reason for $us drop

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    TOKYO -- The dollar fell almost a cent against the euro and dropped
    versus the yen on a report that South Korea's central bank will
    diversify its currency reserves.

    The central bank, which has $200 billion in reserves,
    will "diversify the currencies in which it invests," Reuters said
    yesterday, citing a Bank of Korea spokesman in a parliamentary
    report. Byun Jai Yung, head of the bank's planning department, told
    Bloomberg in a telephone interview that he can't comment.

    "People are taking the Bank of Korea story a bit more seriously and
    there's some talk other central banks are backing away as well,"
    said David Mozina, a currency strategist at ABN Amro Holding NV in
    Sydney. The dollar's decline triggered some automatic orders to sell
    the currency, he said.

    The dollar fell against the euro to $1.3148 at 1:42 p.m. in Tokyo
    from $1.3068 late yesterday in Toronto, according to EBS, an
    electronic foreign-exchange dealing system. The dollar fell to
    104.91 yen from 105.54. U.S. markets were closed yesterday for a
    national holiday.

    "Korea is one the largest holders of foreign exchange reserves in
    the world, which means they will be able to buy more non-dollar
    currencies," said Greg Gibbs, a Sydney-based senior currency
    strategist at RBC Capital Markets. South Korea has the world's
    fourth-largest reserves behind Japan, China, and Taiwan, according
    to data compiled by Bloomberg.

    The yen's gain accelerated as it breached 105.40 per dollar and
    137.65 per euro, where pre-set orders to buy the Japanese currency
    were clustered, said Tsutomu Soma, a currency and derivatives trader
    in Tokyo at Okasan Securities Co.

    The dollar's slide against the euro quickened after $1.31, where
    investors placed similar orders, said Jake Moore, a strategist at
    Barclays Capital in Tokyo.

    "The sheer size of Korea's reserves makes it unignorable," said
    Tetsu Aikawa, currency sales manager in Tokyo at UFJ Bank Ltd., a
    unit of Japan's fourth-largest lender. "That revives the memory in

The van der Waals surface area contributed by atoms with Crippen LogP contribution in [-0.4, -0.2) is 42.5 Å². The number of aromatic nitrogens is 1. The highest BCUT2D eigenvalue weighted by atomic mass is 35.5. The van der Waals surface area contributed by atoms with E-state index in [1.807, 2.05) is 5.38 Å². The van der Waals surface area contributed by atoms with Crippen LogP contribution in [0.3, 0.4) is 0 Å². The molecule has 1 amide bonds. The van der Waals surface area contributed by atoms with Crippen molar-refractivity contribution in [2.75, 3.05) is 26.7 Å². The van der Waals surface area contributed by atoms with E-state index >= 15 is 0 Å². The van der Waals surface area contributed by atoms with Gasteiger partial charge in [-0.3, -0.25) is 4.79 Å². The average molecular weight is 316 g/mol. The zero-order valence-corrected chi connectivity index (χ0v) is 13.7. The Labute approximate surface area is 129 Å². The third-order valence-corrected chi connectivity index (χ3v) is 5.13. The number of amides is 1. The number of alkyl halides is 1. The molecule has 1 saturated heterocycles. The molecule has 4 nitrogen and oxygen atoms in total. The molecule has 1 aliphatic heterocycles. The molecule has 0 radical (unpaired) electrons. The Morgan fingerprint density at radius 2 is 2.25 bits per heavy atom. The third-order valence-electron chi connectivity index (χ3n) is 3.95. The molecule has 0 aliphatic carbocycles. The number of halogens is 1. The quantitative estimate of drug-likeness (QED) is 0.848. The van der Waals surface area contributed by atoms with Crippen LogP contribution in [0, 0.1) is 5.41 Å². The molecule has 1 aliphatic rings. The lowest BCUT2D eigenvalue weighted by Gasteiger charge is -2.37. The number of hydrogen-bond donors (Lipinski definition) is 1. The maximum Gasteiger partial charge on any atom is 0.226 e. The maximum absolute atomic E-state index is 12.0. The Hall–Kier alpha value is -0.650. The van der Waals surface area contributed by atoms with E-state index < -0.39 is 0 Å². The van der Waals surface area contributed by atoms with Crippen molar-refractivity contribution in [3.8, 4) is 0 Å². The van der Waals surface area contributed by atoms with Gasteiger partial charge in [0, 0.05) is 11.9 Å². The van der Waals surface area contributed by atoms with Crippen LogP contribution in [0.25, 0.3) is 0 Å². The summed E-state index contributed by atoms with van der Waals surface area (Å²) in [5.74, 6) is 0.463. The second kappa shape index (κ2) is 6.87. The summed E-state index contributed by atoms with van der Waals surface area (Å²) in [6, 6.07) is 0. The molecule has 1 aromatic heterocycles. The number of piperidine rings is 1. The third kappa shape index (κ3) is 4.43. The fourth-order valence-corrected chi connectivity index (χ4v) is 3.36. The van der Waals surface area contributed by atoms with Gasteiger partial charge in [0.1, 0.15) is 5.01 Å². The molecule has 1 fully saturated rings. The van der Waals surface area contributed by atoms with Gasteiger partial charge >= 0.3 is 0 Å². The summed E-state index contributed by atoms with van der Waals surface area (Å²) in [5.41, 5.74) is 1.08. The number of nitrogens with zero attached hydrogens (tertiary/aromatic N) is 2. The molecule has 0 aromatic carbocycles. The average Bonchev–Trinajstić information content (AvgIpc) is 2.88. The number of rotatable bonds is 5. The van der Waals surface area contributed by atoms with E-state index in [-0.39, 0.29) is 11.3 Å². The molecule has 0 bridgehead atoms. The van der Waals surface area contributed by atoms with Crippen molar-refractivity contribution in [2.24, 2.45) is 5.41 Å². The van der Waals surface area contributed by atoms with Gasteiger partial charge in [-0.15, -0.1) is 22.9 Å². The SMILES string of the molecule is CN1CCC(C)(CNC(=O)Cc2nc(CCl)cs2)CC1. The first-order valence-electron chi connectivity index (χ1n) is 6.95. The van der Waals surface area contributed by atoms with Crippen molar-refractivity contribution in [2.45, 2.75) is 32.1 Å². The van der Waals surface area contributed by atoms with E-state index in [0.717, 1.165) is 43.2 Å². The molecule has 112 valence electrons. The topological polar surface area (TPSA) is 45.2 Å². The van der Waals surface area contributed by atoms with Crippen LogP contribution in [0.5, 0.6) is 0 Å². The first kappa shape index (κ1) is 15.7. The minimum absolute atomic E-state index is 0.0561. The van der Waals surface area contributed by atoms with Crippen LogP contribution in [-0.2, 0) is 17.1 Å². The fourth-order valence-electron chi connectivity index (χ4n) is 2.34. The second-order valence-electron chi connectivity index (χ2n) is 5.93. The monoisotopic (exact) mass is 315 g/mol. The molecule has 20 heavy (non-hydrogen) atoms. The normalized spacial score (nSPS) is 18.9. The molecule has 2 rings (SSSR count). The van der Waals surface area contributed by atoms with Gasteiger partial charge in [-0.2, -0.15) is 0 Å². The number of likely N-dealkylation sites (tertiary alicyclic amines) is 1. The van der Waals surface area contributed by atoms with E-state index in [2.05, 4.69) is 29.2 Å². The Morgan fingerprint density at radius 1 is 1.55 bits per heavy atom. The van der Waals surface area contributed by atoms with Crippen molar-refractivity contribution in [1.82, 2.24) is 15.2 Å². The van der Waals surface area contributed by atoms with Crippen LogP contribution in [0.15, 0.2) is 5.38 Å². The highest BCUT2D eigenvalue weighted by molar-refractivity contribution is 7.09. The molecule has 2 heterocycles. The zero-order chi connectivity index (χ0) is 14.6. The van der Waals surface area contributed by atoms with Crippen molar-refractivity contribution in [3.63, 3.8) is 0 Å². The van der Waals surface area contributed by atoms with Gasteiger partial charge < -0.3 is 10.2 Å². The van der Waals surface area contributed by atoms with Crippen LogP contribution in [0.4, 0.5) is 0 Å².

people's minds how badly the dollar was sold when Russia said it was
    diversifying." The U.S. currency may weaken to $1.32 per euro today,
    he said.

    The dollar fell to a then record against the euro on Nov. 23 after
    Russia's central bank said it may increase the amount of euros in
    its reserves. The dollar fell as much as half a percent against the
    euro on Jan. 24, after a survey sponsored by Royal Bank of Scotland
    Plc showed central banks boosted euro holdings.

    Almost 70 percent of the 56 central banks surveyed said they
    increased exposure to the 12-nation currency, according to the
    survey conducted by Central Banking Publications Ltd., a London-
    based publisher, between September and December 2004. Fifty-two
    percent said they reduced exposure to the dollar.

    The yen's advance began earlier today on speculation Japan's economy
    will recover from its fourth recession since 1991. The U.S. currency
    also weakened versus the euro.

    Traders may renew bets on the yen after it retreated 3 percent from
    a five-year high of 101.69 on Jan. 17, said Sabrina Jacobs, a
    currency strategist at Dresdner Kleinwort Wasserstein. Japan's trade
    surplus widened for a second month in January, a government report
    tomorrow may show.

    "Investors are increasingly realizing that the second-half recession
    in 2004 was the low point in Japan and that it's most likely getting
    better," said Singapore-based Jacobs. "That's helping the yen."

    Japan's surplus probably grew to 508.5 billion yen ($4.84 billion)
    from a year earlier, according to the median forecast of 24
    economists surveyed by Bloomberg. The Ministry of Finance is
    scheduled to release the report at 8:50 a.m. tomorrow in Tokyo.

    "We're looking for some signs of improvement in Japanese exports,"
    said Tomoko Fujii, a Tokyo-based foreign-exchange strategist at
    Citigroup Inc. A rising surplus "will place upward pressure on the

    Finance Minister Sadakazu Tanigaki said on Feb. 20 Japan's economy
    will "improve in the latter half of this year." Growth shrank at an
    annualized pace of 0.5 percent in the three months ended Dec. 31, a
    third straight quarterly contraction
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